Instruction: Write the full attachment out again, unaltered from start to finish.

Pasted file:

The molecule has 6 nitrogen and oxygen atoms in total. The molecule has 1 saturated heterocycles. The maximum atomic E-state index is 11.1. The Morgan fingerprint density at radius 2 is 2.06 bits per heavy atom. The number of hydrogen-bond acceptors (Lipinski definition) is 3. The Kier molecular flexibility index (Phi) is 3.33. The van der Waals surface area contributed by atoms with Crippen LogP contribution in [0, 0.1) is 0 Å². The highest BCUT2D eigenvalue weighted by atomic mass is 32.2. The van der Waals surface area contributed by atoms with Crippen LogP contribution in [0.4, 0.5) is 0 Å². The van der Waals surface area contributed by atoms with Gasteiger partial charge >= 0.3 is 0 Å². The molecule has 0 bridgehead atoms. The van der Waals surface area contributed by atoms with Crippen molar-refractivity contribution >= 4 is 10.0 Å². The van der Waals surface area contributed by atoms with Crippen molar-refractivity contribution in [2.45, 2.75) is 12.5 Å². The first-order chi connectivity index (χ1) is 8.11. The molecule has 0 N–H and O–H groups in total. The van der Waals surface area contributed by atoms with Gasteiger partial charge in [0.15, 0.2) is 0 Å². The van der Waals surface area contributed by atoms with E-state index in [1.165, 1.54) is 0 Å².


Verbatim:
The molecule has 6 nitrogen and oxygen atoms in total. The molecule has 1 saturated heterocycles. The maximum atomic E-state index is 11.1. The Morgan fingerprint density at radius 2 is 2.06 bits per heavy atom. The number of hydrogen-bond acceptors (Lipinski definition) is 3. The Kier molecular flexibility index (Phi) is 3.33. The van der Waals surface area contributed by atoms with Crippen LogP contribution in [0, 0.1) is 0 Å². The highest BCUT2D eigenvalue weighted by atomic mass is 32.2. The van der Waals surface area contributed by atoms with Crippen LogP contribution in [0.4, 0.5) is 0 Å². The van der Waals surface area contributed by atoms with Gasteiger partial charge >= 0.3 is 0 Å². The molecule has 0 bridgehead atoms. The van der Waals surface area contributed by atoms with Crippen molar-refractivity contribution >= 4 is 10.0 Å². The van der Waals surface area contributed by atoms with Crippen molar-refractivity contribution in [2.45, 2.75) is 12.5 Å². The first-order chi connectivity index (χ1) is 8.11. The molecule has 0 N–H and O–H groups in total. The van der Waals surface area contributed by atoms with Gasteiger partial charge in [0.15, 0.2) is 0 Å². The van der Waals surface area contributed by atoms with E-state index in [1.165, 1.54) is 0 Å².